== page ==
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Russia

Russia, Saudi Arabia Agree Oil-Output Freeze

Freezing output at January levels will be "adequate," Saudi Oil Minister Ali al-Naimi said on February 16 after talks with Russian Energy Minister Aleksandr Novak in Qatar's capital, Doha.
Freezing output at January levels will be "adequate," Saudi Oil Minister Ali al-Naimi said on February 16 after talks with Russian Energy Minister Aleksandr Novak in Qatar's capital, Doha.

Russia and Saudi Arabia, the world's two largest crude producers, have agreed to freeze output, as long as others follow suit.

Freezing output at January levels will be "adequate," Saudi Oil Minister Ali al-Naimi said on February 16 after talks with Russian Energy Minister Aleksandr Novak in Qatar's capital, Doha.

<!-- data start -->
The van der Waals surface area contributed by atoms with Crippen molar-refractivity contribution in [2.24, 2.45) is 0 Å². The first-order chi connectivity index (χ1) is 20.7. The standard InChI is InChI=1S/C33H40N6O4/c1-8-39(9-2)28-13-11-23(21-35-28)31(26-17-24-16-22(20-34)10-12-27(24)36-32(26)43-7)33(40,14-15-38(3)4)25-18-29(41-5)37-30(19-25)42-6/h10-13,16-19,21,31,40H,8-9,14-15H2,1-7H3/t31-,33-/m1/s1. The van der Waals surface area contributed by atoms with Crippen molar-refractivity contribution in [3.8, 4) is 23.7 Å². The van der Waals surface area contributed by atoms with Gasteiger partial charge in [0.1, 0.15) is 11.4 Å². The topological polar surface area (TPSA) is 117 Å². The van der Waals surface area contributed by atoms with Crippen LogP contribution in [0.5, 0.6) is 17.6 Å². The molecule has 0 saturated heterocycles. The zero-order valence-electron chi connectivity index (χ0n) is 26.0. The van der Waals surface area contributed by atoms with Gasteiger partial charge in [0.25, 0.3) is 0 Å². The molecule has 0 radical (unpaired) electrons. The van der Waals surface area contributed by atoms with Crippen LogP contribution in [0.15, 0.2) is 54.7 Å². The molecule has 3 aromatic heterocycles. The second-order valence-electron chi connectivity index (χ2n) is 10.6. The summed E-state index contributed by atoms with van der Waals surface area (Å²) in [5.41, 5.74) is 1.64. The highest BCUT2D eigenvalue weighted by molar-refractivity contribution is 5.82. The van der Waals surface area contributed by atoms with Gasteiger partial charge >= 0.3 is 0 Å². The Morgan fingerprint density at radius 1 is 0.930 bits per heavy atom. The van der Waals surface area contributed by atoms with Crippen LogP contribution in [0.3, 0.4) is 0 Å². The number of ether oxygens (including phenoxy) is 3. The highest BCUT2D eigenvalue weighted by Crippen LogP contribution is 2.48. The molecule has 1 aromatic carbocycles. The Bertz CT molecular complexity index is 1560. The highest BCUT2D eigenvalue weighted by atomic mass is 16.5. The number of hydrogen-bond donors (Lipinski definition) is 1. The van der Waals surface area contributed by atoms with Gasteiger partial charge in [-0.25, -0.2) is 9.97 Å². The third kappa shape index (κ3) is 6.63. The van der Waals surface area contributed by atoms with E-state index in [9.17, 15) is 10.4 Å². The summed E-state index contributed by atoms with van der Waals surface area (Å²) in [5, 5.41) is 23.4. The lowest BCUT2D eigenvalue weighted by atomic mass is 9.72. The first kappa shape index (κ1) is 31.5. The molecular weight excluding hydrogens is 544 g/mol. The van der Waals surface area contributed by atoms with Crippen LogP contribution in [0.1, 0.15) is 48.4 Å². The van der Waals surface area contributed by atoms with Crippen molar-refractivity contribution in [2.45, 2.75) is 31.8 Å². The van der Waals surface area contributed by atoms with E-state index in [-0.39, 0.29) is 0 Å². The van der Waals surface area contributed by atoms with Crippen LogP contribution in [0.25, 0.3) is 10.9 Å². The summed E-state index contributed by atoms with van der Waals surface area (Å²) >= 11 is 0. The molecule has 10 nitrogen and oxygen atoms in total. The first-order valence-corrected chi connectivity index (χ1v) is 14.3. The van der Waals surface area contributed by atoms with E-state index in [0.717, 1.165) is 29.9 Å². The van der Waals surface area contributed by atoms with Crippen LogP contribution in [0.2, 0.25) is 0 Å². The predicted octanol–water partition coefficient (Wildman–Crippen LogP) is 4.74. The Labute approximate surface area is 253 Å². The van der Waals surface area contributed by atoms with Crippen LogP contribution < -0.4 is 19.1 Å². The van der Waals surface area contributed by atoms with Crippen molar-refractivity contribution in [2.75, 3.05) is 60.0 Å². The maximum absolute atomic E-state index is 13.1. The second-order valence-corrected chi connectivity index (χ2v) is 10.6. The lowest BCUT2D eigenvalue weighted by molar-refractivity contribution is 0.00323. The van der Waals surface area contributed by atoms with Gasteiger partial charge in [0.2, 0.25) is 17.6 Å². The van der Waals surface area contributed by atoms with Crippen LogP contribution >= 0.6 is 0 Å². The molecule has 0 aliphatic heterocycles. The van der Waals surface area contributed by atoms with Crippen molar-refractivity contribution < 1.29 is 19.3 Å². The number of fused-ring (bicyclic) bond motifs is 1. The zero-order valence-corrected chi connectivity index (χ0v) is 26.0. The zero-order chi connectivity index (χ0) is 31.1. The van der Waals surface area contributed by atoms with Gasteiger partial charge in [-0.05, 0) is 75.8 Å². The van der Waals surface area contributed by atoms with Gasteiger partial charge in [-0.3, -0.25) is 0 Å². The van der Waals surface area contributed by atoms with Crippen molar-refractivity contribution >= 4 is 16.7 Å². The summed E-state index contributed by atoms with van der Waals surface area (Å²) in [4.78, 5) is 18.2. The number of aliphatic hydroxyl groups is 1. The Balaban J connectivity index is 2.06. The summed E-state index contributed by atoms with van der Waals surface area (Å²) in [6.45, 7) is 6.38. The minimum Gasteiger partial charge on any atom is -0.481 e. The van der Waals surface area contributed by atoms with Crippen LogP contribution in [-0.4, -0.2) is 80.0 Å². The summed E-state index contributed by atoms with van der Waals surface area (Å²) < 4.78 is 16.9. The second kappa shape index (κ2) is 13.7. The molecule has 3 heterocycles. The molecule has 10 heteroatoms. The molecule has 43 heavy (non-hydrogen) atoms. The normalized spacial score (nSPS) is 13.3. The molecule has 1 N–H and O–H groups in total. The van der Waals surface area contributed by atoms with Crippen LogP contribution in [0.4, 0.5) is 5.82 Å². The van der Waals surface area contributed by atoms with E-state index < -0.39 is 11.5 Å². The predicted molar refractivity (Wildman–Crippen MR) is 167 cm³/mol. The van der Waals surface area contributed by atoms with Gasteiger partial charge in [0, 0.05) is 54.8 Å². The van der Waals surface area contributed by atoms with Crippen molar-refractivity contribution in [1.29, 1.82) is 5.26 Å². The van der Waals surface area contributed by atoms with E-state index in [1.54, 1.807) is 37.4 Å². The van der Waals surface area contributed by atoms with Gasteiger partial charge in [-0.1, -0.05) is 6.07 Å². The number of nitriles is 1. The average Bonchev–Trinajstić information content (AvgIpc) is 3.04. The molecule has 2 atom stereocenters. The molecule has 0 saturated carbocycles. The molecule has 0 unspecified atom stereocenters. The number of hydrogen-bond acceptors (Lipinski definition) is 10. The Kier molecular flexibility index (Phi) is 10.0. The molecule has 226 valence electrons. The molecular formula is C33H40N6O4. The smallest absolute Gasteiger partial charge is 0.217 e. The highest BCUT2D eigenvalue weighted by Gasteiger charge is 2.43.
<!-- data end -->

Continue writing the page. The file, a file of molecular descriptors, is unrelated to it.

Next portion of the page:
Naimi said Qatar and Venezuela also agreed to participate in the freeze, and expressed hope that other oil producers would adopt the proposal.

Iran has said it intends to maintain its oil market share but said on February 16 that "there is room for discussion" on output, announcing talks with crude producers Iraq and Venezuela within 24 hours in Tehran.

"What is important first of all is that right now the oil market faces an output surplus and, secondly, Iran won't relinquish its share," Oil Minister Bijan Zanganeh said. 

Iran has pledged to raise supply steeply as it looks to regain market share lost after years of international sanctions, which were lifted in January.

A glut in global oil production has caused oil prices to plunge more than 70 percent since June 2014 to below $34 a barrel, putting financial strain on Russia, Azerbaijan, Iraq, and other oil-dependent economies.

Based on reporting by AFP, Reuters, and Bloomberg

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